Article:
The Sequence (with music!)
There are a few major feasts in the church year that are distinguished by the addition of a Sequence to the liturgy: Easter, Pentecost, Corpus Christi, and Our Lady of Sorrows. What is a Sequence, and what is it for? It's a piece of theological poetry, based in scripture but not directly taken from it, which forms one of the lessons for the day. I like to think of it as a kind of homiletic fail-safe - no matter how good or bad a preacher your pastor is, you will get this one elegant lesson that encapsulates all you have to know about the feast. In the Ordinary Form, it is sung between the second reading and the Gospel Acclamation.
While two of the Sequences are optional, the ones for Easter and Pentecost must be at least recited - but they are so much better when sung. Since the Sequence is a lesson, similar to the readings, I think it is best to sing it in the vernacular - at the very least, the congregation should have the translation in their hands. If it is not printed in the missal that your parish uses, and you must sing it in Latin, direct their attention to the translation you have placed in the seats, or read the translation before singing. It should be proclaimed clearly, not too slowly, and with minimal distracting elements - the accompaniment (if any) should be limited to chords and the melody. Rather than harmonies, use alternation of voices if you really must have variety; each Sequence has a more-or-less repeating pattern of music which can be sung antiphonally by two cantors, by men and women, or mixed choirs standing in different places (switch at the double bar lines). The typesettings I have linked here are the vocal line only.
The Sequence for Easter (Latin text Victimae Paschali Laudes, or Christians, to the Paschal Victim) has a range of an octave and a fourth, with the low note being a quick dip, so if it's a bit of a stretch for your higher voices, the low voices can cover - definitely err on the side of a little too low rather than a little too high. It has a narrative section which is a great spot for alternating between men's voices and women's, or even a solo woman singing the "part" of Mary (she will need to cover the full range of the piece). Normally, "dramatic readings" are out of place in the liturgy, but since this is straight-up Poem, with a cue and a response, like a play, it's free game.
Veni Sancte Spiritus, the Sequence for Pentecost (not to be confused with Veni Creator Spiritus, which was also written in the Sequence format, but does not enjoy the distinction of being an official part of the liturgy), has a much more regular verse pattern - verse one and verse two have the same music, verse three and verse four have the same music, and so on for ten verses, perfectly regular. The range is one octave plus the leading tone at the bottom - easily in range if you pick the right starting note. Watch out for one extremely derpy element, thanks to the USCCB - if your translation has "updated" the "archaic" language which modern humankind is apparently incapable of understanding, you will have this egregious couplet:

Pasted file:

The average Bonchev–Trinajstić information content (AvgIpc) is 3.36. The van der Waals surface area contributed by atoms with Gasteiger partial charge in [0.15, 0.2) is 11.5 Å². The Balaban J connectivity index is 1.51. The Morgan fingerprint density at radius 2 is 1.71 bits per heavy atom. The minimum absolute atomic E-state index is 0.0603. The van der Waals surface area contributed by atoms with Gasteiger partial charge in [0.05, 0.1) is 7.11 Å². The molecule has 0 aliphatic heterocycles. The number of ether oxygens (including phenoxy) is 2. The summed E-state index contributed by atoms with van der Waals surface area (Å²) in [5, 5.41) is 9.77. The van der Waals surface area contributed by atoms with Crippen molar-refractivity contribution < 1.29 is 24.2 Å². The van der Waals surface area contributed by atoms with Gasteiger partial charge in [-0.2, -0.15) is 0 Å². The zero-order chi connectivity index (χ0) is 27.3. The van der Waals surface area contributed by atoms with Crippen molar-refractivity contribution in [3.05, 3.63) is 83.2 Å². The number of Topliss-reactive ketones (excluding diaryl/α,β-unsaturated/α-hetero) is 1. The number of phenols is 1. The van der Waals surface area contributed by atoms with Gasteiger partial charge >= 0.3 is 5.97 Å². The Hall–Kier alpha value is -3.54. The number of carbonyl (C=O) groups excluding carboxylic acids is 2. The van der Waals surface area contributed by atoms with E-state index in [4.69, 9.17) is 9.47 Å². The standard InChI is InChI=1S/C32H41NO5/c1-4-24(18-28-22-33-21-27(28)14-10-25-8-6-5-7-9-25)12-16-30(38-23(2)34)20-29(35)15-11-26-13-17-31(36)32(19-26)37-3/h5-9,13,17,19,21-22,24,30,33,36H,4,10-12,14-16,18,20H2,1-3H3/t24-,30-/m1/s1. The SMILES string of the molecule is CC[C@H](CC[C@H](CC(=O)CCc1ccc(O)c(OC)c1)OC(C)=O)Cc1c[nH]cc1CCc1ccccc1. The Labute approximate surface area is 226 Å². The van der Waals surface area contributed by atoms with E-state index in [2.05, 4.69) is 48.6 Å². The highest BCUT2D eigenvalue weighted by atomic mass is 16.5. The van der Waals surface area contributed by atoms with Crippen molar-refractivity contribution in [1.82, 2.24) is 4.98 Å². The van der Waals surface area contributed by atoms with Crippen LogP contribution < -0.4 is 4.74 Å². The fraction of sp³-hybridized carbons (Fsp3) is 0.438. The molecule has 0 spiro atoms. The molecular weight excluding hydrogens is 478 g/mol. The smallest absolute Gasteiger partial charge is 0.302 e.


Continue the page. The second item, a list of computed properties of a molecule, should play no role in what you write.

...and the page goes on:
Clunk. The rest of it rhymes beautifully, this blot sticks out like a wasp in your ice cream. It's an easy fix.
Now. The "optional" Corpus Christi Sequence (Latin text Lauda Sion Salvatorem, or Laud, O Zion) is an incredible hymn written by the master of tightly-packed theology: St Thomas Aquinas himself, no less. Difficult concepts are deftly combed into strands of poetry and woven together into a complex braid of understanding. It is very long: twenty-four verses, each pair a little different from the pair before, and sometimes in confusing order - verses one and two go together, three and four, but then five and six are echoed by seven and eight, and let's not even get started on the metrical shift at the end. Because of the length, you've got to keep it going at a good clip, maybe a tick slower than speaking speed. With a range of an octave and a fifth, I've never had the guts to ask my whole choir to sing this one, but always sung it as a solo. Getting the right starting pitch is crucial. A little too high, and you'll start out cruising just fine, but you'll be squeaking and panting by the end. I've set it here so that the highest note is D, because I am an alto who can sometimes sing tenor - dropping to that G below middle C is no big deal for me, but high E-flats are saved for a good day when I'm not tired or nervous, and I'm always nervous before I sing this one.* You know your own range, feel free to start wherever works for you.
(There is a way to sing the "short version" of the Corpus Christi Sequence - just begin at verse 21 (marked "Short version" in my copy, which is its own hymn, Ecce Panis Angelorum. Often the priests at my parish will ask for the short version at the early and late Masses, but will relent and let me do the full Sequence for the choir Mass. It is, I guess, preferable to skipping the Sequence altogether.)
Please, let me know if you used any of these settings! Or, if you ask me to, I will gladly re-set them in another key if you need it. Post in the comments below with your own tips or questions.
*If Triduum is the high point of the choir's year, the Corpus Christi Sequence is the Cantor's Final Exam. Last year, I sang it at a newly ordained priest's first Mass, and his Music and Liturgy professor was there - talk about a tough audience! He approved, however, so I guess I passed!